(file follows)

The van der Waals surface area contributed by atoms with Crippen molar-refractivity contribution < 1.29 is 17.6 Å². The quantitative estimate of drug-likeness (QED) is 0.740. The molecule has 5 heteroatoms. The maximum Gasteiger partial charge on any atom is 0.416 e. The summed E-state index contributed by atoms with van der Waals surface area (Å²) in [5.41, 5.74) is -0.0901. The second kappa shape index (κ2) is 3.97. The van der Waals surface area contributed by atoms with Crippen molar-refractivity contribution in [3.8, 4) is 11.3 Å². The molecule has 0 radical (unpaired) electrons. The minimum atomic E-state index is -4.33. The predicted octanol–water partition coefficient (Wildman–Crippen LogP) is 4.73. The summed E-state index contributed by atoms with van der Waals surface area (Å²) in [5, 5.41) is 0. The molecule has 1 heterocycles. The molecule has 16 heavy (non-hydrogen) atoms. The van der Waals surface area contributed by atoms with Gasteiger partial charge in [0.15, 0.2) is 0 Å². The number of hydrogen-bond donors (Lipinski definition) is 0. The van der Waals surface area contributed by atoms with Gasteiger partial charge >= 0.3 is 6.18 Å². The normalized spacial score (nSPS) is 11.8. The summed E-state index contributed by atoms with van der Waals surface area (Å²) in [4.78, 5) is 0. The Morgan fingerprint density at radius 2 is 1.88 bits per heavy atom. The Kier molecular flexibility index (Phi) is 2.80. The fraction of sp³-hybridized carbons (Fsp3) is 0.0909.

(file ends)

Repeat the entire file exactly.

The van der Waals surface area contributed by atoms with Crippen molar-refractivity contribution < 1.29 is 17.6 Å². The quantitative estimate of drug-likeness (QED) is 0.740. The molecule has 5 heteroatoms. The maximum Gasteiger partial charge on any atom is 0.416 e. The summed E-state index contributed by atoms with van der Waals surface area (Å²) in [5.41, 5.74) is -0.0901. The second kappa shape index (κ2) is 3.97. The van der Waals surface area contributed by atoms with Crippen molar-refractivity contribution in [3.8, 4) is 11.3 Å². The molecule has 0 radical (unpaired) electrons. The minimum atomic E-state index is -4.33. The predicted octanol–water partition coefficient (Wildman–Crippen LogP) is 4.73. The summed E-state index contributed by atoms with van der Waals surface area (Å²) in [5, 5.41) is 0. The molecule has 1 heterocycles. The molecule has 16 heavy (non-hydrogen) atoms. The van der Waals surface area contributed by atoms with Gasteiger partial charge in [0.15, 0.2) is 0 Å². The number of hydrogen-bond donors (Lipinski definition) is 0. The van der Waals surface area contributed by atoms with Gasteiger partial charge >= 0.3 is 6.18 Å². The normalized spacial score (nSPS) is 11.8. The summed E-state index contributed by atoms with van der Waals surface area (Å²) in [4.78, 5) is 0. The Morgan fingerprint density at radius 2 is 1.88 bits per heavy atom. The Kier molecular flexibility index (Phi) is 2.80. The fraction of sp³-hybridized carbons (Fsp3) is 0.0909.